Road to November
Meng-Halloran Highlights Queens Congressional Contests
By ROSS BARKAN
|Councilman Dan Halloran has been meeting voters and working to get their message out as the November election gets closer.
While most eyes are trained on the presidential battle between incumbent Barack Obama and Mitt Romney, Queens is not without its own electoral clashes. On a Congressional level, several races are set for the Nov. 6 election, including a rare incumbent-free election.
That match-up, between Assemblywoman Grace Meng (D-Flushing) and Councilman Dan Halloran (R-Whitestone), is the most competitive Congressional race this fall. Competing for the new 6th District, a Queens-only district spanning neighborhoods like Middle Village, Elmhurst, Forest Hills, Flushing and Bayside, Halloran and Meng are in this race because the incumbent, U.S. Rep. Gary Ackerman (D-Bayside), opted not to seek another term.
In June, Meng prevailed over her three primary opponents, including elected officials Councilwoman Elizabeth Crowley (D-Middle Village) and Assemblyman Rory Lancman (D-Hillcrest), by a wide margin. She is heavily favored in an overwhelmingly Democratic district and will also benefit from 2012 being a presidential election year; many political observers predict Democrats turning out to vote for Obama will also flick the lever for Meng. Green Party candidate Evergreen Chou is also on the ballot.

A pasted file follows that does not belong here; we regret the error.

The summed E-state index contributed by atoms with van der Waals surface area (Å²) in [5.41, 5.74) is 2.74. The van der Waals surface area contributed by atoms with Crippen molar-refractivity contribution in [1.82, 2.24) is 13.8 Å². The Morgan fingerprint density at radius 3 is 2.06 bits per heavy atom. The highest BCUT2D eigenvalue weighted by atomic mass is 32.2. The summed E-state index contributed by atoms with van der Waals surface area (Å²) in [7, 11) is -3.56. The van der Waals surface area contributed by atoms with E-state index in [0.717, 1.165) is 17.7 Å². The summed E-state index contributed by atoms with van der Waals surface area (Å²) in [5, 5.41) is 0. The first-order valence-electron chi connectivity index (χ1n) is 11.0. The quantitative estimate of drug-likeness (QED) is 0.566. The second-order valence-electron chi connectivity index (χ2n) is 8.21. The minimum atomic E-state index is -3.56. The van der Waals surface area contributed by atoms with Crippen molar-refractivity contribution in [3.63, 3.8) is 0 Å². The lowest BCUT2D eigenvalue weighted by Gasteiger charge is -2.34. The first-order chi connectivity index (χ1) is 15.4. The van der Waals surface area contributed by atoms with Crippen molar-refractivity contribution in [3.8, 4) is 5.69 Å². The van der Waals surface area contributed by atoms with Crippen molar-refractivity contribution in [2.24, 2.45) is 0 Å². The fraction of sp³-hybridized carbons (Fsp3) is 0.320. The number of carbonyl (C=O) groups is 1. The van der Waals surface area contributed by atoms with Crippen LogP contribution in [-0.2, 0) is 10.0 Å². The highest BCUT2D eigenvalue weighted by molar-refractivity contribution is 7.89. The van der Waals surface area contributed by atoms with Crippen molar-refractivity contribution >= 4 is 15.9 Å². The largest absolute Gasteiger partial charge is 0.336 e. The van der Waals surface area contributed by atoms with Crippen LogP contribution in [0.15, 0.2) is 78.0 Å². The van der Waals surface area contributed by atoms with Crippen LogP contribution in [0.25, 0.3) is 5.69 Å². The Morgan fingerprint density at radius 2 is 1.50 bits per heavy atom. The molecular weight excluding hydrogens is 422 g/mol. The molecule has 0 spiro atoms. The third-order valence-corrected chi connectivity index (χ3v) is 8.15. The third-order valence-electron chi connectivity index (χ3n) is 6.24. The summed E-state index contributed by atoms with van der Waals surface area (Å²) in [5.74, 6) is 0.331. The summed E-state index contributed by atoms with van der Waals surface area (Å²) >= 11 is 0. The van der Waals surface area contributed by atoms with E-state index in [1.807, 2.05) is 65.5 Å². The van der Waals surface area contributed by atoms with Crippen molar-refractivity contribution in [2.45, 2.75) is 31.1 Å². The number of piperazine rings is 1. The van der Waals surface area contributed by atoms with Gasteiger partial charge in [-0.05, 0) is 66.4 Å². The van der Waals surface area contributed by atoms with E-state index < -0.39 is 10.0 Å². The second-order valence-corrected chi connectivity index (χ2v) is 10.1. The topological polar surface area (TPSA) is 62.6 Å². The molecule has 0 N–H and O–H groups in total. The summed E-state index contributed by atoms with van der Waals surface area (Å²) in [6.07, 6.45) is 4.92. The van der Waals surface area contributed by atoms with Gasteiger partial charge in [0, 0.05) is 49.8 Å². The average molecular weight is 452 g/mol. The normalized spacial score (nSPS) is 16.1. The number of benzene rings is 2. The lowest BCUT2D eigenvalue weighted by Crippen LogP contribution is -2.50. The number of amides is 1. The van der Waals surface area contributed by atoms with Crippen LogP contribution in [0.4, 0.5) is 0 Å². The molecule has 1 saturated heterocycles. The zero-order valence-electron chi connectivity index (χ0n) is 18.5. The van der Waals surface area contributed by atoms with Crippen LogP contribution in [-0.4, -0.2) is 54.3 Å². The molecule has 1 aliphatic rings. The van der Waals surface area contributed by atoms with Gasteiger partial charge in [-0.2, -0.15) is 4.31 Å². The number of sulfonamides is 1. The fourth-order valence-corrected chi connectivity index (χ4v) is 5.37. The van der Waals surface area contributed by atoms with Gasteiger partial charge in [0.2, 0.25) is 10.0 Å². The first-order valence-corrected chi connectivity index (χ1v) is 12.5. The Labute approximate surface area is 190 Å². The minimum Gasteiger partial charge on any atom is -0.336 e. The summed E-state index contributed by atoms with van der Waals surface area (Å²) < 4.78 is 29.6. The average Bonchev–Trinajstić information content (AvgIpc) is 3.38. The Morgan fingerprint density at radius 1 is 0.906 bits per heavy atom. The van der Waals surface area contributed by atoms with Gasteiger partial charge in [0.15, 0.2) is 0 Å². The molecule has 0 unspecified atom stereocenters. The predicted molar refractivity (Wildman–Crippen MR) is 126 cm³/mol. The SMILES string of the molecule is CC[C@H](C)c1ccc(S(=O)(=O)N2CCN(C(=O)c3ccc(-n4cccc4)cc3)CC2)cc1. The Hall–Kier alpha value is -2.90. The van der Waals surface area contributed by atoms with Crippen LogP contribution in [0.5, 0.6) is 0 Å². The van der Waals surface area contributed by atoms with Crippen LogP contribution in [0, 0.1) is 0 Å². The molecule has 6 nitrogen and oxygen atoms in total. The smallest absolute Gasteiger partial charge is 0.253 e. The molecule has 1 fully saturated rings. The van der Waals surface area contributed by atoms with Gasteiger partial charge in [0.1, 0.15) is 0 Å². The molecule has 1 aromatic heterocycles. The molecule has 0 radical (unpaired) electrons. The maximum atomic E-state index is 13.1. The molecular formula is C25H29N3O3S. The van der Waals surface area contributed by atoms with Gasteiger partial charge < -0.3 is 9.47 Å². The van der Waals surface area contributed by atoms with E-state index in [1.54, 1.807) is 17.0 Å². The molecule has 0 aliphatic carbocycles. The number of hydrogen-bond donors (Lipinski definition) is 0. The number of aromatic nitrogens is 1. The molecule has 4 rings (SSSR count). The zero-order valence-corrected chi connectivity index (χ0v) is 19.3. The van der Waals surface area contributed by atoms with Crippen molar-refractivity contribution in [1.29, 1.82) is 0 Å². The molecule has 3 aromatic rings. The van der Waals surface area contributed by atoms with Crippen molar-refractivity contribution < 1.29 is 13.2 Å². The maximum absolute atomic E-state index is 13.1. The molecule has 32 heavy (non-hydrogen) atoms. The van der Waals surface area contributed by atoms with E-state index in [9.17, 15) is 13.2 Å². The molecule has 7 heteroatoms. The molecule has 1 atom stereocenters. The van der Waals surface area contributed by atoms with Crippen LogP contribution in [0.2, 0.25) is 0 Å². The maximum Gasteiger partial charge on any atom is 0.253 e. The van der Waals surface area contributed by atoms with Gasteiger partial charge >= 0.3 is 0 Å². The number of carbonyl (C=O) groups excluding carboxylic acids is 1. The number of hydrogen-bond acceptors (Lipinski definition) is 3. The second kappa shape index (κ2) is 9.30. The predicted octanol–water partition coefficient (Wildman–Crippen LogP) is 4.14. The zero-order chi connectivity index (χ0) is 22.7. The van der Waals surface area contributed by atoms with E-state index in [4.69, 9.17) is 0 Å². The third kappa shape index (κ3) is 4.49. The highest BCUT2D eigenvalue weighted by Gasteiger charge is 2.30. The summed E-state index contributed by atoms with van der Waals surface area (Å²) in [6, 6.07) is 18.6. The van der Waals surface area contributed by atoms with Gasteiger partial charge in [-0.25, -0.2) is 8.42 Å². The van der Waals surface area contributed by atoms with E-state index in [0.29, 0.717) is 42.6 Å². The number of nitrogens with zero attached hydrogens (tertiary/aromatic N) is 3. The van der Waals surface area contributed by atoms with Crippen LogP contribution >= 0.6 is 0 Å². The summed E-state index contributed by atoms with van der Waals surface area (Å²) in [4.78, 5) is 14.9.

The Meng camp is not taking Halloran lightly. Since her victory in June, Halloran has run a highly aggressive campaign that blasted Meng for not supporting Israel fervently enough and allegedly focusing on the Chinese community at the expense of other ethnic groups. Halloran himself drew fire for calling Meng a “Chinese national” in an interview with an Israeli newspaper, though Halloran later claimed he was misquoted. He also made the inaccurate assertion that Meng holds dual citizenship in the U.S. and China. “The tactics that Halloran is using are very indicative of the exact problems and gridlock we see in Congress,” Meng said. “I didn’t want to see race or religion brought into this campaign.”
Money is the larger issue for Halloran’s campaign: as of June 30, he has raised about $19,000, a small fraction of Meng’s more than a million dollars. Halloran’s hope, according to political operatives, is that more conservative voters from the district’s western portion turn out in large enough numbers to offset Meng’s Democratic base and that Jewish voters are convinced that Meng is not supportive enough of Israel’s security.
Early this month, Halloran met with the Chief Ashkenazi Rabbi of Israel, Yonah Metzger, to discuss Israel’s security and Iran’s potential development of nuclear weapons. The discussion was held in the presence of Jewish media and represented Halloran’s ongoing efforts to court them.
“There has been no attention paid to the issues in Flushing; she’s talked about the English signage issue. Has anything happened? Has she done anything in Albany to make that possible?” Halloran said, referring to proposals to mandate the amount of English signage in front of businesses in New York City. “Let’s look at her attendance record: I had a brain tumor, I missed 5 percent of Council meetings. She missed 77 percent.”